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Old 09-01-2011, 02:35 PM
invision invision is offline
MetalShaper of the Month May 2014
Join Date: Apr 2011
Location: Niagara Falls, Ontario Canada
Posts: 651
Default "The Next One" - Handcrafted Mid-Engine Sports Car

I really appreciate everyone's enthusiasm for Rhythm's fabrication thread. That really shows the passion you guys have for not only your projects underway in your garages but as well as other members' rides. Thanks very much.

This is an all new thread that I'm starting so as to share the progress for 'the next one' - our second hand-crafted mid-engine sports car. Like Rhythm's build, it's something that both my dad and I are involved with...I wouldn't have it any other way.

The Idea

Rhythm was in the final stages of assembly and as crazy as it sounds in the back of my mind I found myself already tossing around the idea of creating a second mid-engine vehicle. However, taking into account what had been learned over the course of the building Rhythm, I decided that if and when this new project began, fabrication would have to be approached from an entirely different perspective.

You may have previously seen that Rhythm’s body was essentially hammered and dollied out entirely by hand. While this sounds impressive and taught me how sheet metal behaves, it was immensely time consuming – not something I wanted to repeat. So an English wheel would have to be bought or built to help in creating the panels. I decided to build one. Also, with 'the next one', a fixture would have to be developed to not only provide a base for shaping the body panels, but to also ensure higher fabrication tolerances. For the non-metal shapers out there these fixtures are usually referred to as bucks and can be created many ways including carving a full-scale shape out of foam or building a wooden buck. To meet our requirements we decided to create a wire frame buck. This buck would provide the flexibility to alter particular aspects of the design features relatively easily if it was ever necessary. To ensure that the buck was always square and remained true during the sheet metal shaping process an extremely rigid frame table was necessary. I dislike doing things over again, so the frame table was designed and built in such a way that it was fully adjustable in all 3 planes and to not only work for this project but for others as well.

Here are a few photos of the table:

The frame table is being assembled. The main longitudinal beams are 15ft long - the cross members with fully adjustable legs/pads are 6ft across.

The table is kept square with the use of triangulation gussets which work on a friction system. Once the bolts are tightened...thats it...she's not going anywhere. To move the table around, the rear legs pop out and wheels slip into the pockets.

With a comfortable height set, sliding jigs are being created to mount the engine/trans, seats, and suspension components. It took a bit..well actaully a lot of work to fabricate the table, but we(my dad and I) wouldn't go back to anything else. And when another project needs to come into the bay the wheels can be installed within a few minutes and the table with what ever is sitting on top is rolled out.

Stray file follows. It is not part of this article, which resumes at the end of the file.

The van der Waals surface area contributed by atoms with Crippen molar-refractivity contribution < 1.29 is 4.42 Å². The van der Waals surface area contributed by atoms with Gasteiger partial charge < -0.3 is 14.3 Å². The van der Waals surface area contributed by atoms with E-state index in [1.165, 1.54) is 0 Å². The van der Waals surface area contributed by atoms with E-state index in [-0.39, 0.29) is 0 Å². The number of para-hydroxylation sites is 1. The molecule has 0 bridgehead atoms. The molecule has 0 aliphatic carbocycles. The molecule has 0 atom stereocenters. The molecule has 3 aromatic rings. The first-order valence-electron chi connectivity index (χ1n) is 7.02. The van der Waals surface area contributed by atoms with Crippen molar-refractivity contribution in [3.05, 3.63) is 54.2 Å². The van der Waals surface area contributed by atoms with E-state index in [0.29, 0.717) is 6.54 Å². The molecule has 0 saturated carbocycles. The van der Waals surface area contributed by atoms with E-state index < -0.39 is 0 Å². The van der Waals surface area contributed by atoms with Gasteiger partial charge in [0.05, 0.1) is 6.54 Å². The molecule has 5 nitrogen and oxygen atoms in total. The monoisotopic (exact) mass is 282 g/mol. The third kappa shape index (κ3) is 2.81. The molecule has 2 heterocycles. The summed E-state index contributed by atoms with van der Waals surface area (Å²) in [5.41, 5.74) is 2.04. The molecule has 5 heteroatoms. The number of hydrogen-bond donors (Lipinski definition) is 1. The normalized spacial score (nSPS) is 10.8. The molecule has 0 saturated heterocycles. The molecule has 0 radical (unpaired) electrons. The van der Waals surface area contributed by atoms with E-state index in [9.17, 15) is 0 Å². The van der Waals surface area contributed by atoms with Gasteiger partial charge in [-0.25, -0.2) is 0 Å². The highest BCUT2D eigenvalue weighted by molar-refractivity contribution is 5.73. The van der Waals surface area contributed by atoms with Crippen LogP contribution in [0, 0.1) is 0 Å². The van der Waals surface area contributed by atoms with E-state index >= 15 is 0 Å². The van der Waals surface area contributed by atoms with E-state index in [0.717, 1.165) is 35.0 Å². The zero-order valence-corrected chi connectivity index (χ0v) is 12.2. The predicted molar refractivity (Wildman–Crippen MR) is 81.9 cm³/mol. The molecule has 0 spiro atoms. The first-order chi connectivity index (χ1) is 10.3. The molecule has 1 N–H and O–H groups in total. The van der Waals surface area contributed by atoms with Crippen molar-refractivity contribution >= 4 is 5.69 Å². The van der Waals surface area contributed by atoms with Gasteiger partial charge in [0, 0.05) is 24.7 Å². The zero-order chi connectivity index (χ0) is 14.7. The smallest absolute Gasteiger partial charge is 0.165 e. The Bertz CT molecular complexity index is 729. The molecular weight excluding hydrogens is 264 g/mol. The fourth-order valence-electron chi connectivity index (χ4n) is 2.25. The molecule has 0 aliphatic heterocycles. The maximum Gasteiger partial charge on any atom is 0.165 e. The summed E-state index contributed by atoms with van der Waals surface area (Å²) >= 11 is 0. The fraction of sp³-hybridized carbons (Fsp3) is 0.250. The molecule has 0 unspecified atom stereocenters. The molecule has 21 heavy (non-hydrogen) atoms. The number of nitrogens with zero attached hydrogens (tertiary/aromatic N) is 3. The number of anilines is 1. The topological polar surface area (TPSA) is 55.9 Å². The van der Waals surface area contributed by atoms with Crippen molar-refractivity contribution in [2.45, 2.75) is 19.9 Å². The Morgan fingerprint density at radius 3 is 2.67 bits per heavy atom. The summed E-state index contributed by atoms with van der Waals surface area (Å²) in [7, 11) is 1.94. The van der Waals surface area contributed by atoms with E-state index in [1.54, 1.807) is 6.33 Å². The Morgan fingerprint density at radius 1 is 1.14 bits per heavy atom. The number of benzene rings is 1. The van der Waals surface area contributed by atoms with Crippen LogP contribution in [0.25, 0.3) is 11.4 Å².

Vehicle Design Overview

Starting out as a fresh sheet of paper design, ‘the next one’ loosely resembles Rhythm. Simply called R2, the lines have been re-proportioned and tightened up resulting in a modern aggressive appearance. Since it’s being built as a driver, we want a final fit and finish that only a metal body can provide. An LS6/LS7 engine mated to a Porsche G50 transmission called for a redesign of the chassis for increased rigidity as well. Rolling on 275/35/R18s in the front & 315/30/R19s rear R2 is 28” shorter, 6” narrower, and a little over 900lbs lighter for a total weight of about 2800lbs. The final horsepower to weight ratio is expected to come in around 6lb/HP.

Here are the specifics:

Creating the Wire Frame Buck

Once R2’s final design was established and renderings completed 2-dimensional construction drawings were created. These were then taken to a print shop and scaled to full size side, top, front & rear views and posted on our shop’s ‘build board’. Then the exciting part began. To create the wire frame buck, the wheelbase, engine/transmission, seating position, and front windscreen locations were set using sliding jigs on the frame table based on design dimensions from a common datum point. Construction of the wire frame buck began by simultaneously working with four drawings and translating reference dimensions from the ‘build board’ into 3D and 'stump shaping' steel rods, square-stock, and flarbar to match the appropriate feature curves.

Initial 20 minute mockup... I grabbed some parts from storage to get an idea of the new proportions. Ahh.. no worries, those won't be the final wheels...

We're into the thick of it with the fabrication of the wire frame buck. The various lengths of box tubing were fabricated to slide along the frame table, then lock into place at set positions. Other lengths were tacked to them.

To make room for another job, R2 is rolled out of the bay and covered up. At this point, with most of the wire frame completed, the tarp actually created a temporary surface on the buck and outlined some of the body lines.

Just to clarify, the wire frame is a temporary structure. Once all the inner & outer panels have been created it will be removed and all the panels re-assembled on their own.
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